Tech giants like Amazon, Alphabet and Meta, as well as traditional industrial companies are beginning to adopt the practice of hiring younger employees. “Diversity is not just about race, religion or gender. It’s also about age. The level of diversity and new ideas bring a unique value add,” Syed Saddiq says.

Structural Reforms In Education: Micro-Credential, TVET & Laptops

However, to become more forward-thinking requires taking risks and having some skin in the game. That goes back to being dynamic enough to change what does not work. For Syed Saddiq, solving this problem begins with education. Specifically, equipping Malaysians with the right skills to make a decent wage, which would ultimately create a seamless advancement into sustainable work.

“I feel very passionate about education, but let me start off by saying that throwing money at it is not the solution,” he begins to explain.

“Based on PISA rankings, a 15-yearold Malaysian has the same educational value as a 12-year old Singaporean. We are three years behind on average and that’s a stated fact,” he says.

“Not only are we three years behind our competitors, but we also outspend per capita when it comes to education!” he exclaims.

According to WorldBank data in the year 2020, Malaysia recorded a 3.9 % GDP spending on education per capita, significantly higher than Singapore at 2.5%. (For further context, Japan as a higher populated country, recorded GDP spending on education at 3.1%).

With that, “before new financing comes in, there must be structural reforms on education”, Syed Saddiq adds.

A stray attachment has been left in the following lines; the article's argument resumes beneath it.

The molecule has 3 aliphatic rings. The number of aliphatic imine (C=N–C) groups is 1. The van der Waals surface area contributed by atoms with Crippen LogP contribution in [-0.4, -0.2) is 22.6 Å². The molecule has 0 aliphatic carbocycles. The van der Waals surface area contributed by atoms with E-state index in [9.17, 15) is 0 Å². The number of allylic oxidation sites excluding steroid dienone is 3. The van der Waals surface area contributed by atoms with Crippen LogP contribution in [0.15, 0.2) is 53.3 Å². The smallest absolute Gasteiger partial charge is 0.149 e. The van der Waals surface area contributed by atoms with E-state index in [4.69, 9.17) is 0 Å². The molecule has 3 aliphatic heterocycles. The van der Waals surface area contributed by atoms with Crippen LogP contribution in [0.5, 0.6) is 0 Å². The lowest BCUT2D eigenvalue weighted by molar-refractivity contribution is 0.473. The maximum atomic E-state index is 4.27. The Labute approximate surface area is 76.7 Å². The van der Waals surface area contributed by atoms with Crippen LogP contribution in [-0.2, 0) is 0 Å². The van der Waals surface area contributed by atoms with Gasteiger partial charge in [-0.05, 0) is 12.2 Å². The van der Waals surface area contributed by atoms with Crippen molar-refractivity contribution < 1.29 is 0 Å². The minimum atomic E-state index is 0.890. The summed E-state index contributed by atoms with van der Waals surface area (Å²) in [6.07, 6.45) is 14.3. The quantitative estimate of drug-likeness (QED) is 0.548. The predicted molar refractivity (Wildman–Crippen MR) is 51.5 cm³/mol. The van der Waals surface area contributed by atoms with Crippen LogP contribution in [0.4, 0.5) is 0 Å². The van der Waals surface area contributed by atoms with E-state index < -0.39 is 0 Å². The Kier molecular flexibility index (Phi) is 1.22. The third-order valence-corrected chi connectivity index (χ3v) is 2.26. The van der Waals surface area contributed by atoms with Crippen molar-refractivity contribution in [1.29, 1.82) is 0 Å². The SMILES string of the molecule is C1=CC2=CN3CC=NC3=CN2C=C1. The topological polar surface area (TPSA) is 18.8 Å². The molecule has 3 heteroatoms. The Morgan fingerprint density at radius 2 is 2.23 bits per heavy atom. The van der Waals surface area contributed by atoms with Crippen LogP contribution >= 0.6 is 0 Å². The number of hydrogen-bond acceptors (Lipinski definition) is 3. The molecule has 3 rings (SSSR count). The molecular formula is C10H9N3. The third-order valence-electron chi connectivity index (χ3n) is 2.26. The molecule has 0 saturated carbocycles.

For example, the expectation of a four-year degree being the only type of qualification that matters is what needs overhauling.

“I think the government needs to start subsidising a lot more for micro credentials, instead of just looking at four-year courses. Even global companies have adopted the practice of moving away from only looking at traditional degrees,” he states.

If the point of getting an education is to be able to earn a decent wage while utilising your strengths, and that is achievable with a micro credential diploma or TVET (Technical and Vocational Education and Training), why are we still fixating on the need for a university course that is both expensive and time consuming? With micro credentials, you are also able to achieve hard skills.

More than just subsidising micro credentials, the other end of the spectrum also could use some updating to their system.

“Traditional courses must trim the fat, and this is not something new. A Malaysian engineer will have to compete with an engineer graduate from IIT Bombay, where they graduate earlier.”

Comparatively, the education process in Malaysia from secondary school to tertiary education is a stretched out process. A bachelor’s degree is usually four years; thus, the journey for a Malaysian graduate is already at a disadvantage due to their age and experience.